Even if foreign dreams of empire in Mexico had vanished so abruptly, it could hardly be expected that a land torn for many years by convulsions could become suddenly tranquil. With Diaz and other aspirants to presidential power, or with chieftains who aimed at setting up little republics of their own in the several states, Juarez had to contend for some time before he could establish a fair amount of order. Under his successor, who also was a civilian, an era of effective reform began. In 1873 amendments to the constitution declared Church and State absolutely separate and provided for the abolition of peonage—a provision which was more honored in, the breach than in the observance.

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Chicago: William Robert Shepherd, "Chapter VI. Peril from Abroad," Hispanic Nations of the New World; a Chronicle of Our Southern Neighbors, ed. Conway, Moncure Daniel, 1832-1907 in Hispanic Nations of the New World; a Chronicle of Our Southern Neighbors Original Sources, accessed September 25, 2022, http://www.originalsources.com/Document.aspx?DocID=4W3G8HBDPJ3XKF8.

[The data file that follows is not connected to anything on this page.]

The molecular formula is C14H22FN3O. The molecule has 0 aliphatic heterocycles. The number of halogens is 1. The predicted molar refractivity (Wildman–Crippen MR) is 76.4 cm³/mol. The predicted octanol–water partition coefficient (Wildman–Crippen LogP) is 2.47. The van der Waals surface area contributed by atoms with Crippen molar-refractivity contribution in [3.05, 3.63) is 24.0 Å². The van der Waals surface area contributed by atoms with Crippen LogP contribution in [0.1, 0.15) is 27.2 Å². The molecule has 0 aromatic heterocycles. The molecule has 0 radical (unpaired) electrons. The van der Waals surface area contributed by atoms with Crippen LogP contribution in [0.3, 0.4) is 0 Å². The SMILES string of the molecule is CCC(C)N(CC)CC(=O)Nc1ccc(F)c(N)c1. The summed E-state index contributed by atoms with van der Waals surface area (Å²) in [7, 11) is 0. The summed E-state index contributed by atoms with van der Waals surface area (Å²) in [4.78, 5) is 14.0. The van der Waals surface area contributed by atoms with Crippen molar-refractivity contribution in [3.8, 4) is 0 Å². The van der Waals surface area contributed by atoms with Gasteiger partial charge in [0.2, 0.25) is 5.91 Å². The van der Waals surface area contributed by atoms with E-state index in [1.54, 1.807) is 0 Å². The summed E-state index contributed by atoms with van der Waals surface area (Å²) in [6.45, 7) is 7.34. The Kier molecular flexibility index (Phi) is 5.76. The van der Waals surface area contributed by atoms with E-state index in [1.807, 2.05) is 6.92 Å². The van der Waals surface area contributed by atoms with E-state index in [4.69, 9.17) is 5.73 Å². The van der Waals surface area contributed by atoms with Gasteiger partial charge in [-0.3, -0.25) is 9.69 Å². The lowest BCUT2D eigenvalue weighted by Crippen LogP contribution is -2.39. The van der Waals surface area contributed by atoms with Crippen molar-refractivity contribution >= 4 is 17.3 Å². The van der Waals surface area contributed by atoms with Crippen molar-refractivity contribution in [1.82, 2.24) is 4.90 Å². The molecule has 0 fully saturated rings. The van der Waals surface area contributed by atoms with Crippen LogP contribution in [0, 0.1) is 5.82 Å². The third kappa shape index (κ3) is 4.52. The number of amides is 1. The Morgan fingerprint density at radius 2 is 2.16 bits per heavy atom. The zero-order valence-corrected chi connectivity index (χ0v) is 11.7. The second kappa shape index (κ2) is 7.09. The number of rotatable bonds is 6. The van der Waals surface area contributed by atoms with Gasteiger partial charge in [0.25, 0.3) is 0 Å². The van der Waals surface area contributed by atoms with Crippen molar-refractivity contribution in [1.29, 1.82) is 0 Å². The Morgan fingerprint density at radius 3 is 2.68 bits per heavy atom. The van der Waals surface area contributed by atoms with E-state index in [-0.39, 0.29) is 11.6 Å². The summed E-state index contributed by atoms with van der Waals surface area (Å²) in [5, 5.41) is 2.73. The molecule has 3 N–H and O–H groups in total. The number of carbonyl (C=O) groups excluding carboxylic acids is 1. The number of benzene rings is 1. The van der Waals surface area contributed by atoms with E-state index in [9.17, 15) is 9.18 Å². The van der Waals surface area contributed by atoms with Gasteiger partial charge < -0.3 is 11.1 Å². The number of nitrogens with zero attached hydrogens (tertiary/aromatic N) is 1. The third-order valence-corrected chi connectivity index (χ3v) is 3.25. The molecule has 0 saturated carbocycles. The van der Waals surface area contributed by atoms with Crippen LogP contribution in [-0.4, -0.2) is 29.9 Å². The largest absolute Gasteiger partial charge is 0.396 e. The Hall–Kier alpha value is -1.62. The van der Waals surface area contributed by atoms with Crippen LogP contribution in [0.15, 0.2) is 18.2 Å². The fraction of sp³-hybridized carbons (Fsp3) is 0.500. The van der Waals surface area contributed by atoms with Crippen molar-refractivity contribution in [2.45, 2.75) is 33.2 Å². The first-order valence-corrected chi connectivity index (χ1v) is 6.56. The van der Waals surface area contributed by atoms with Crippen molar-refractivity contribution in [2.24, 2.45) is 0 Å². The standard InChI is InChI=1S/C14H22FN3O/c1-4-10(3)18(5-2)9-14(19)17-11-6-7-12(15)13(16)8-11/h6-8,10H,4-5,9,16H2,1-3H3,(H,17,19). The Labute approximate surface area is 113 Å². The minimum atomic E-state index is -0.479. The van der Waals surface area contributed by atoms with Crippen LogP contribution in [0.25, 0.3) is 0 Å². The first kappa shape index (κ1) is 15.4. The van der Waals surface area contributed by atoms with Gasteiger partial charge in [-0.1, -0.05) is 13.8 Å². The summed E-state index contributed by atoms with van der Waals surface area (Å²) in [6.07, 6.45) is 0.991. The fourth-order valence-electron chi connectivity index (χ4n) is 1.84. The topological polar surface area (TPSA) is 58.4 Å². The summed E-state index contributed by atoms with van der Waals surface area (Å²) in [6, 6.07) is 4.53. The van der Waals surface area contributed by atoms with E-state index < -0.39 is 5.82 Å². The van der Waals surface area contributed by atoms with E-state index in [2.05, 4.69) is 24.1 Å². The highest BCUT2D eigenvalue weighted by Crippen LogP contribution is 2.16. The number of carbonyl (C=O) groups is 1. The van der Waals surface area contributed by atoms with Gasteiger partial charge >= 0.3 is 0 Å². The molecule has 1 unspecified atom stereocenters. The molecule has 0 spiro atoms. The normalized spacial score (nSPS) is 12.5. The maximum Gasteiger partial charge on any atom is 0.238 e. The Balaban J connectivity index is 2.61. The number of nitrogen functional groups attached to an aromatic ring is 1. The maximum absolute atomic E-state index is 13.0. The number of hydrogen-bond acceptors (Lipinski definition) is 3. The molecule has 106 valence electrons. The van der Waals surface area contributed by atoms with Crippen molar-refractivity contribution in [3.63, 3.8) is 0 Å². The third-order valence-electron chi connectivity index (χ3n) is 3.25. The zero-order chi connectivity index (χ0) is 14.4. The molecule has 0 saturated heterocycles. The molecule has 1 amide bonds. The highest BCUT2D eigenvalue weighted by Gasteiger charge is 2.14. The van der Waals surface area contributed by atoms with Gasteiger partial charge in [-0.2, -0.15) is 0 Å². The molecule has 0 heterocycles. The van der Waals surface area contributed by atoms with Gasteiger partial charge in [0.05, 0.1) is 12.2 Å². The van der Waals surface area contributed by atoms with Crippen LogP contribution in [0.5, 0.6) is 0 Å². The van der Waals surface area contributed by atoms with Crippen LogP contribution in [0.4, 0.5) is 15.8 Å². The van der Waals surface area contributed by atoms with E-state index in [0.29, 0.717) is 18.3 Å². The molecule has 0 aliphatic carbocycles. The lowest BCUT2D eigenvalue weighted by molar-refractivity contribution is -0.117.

MLA: Shepherd, William Robert. "Chapter VI. Peril from Abroad." Hispanic Nations of the New World; a Chronicle of Our Southern Neighbors, edited by Conway, Moncure Daniel, 1832-1907, in Hispanic Nations of the New World; a Chronicle of Our Southern Neighbors, Original Sources. 25 Sep. 2022. http://www.originalsources.com/Document.aspx?DocID=4W3G8HBDPJ3XKF8.

Harvard: Shepherd, WR, 'Chapter VI. Peril from Abroad' in Hispanic Nations of the New World; a Chronicle of Our Southern Neighbors, ed. . cited in , Hispanic Nations of the New World; a Chronicle of Our Southern Neighbors. Original Sources, retrieved 25 September 2022, from http://www.originalsources.com/Document.aspx?DocID=4W3G8HBDPJ3XKF8.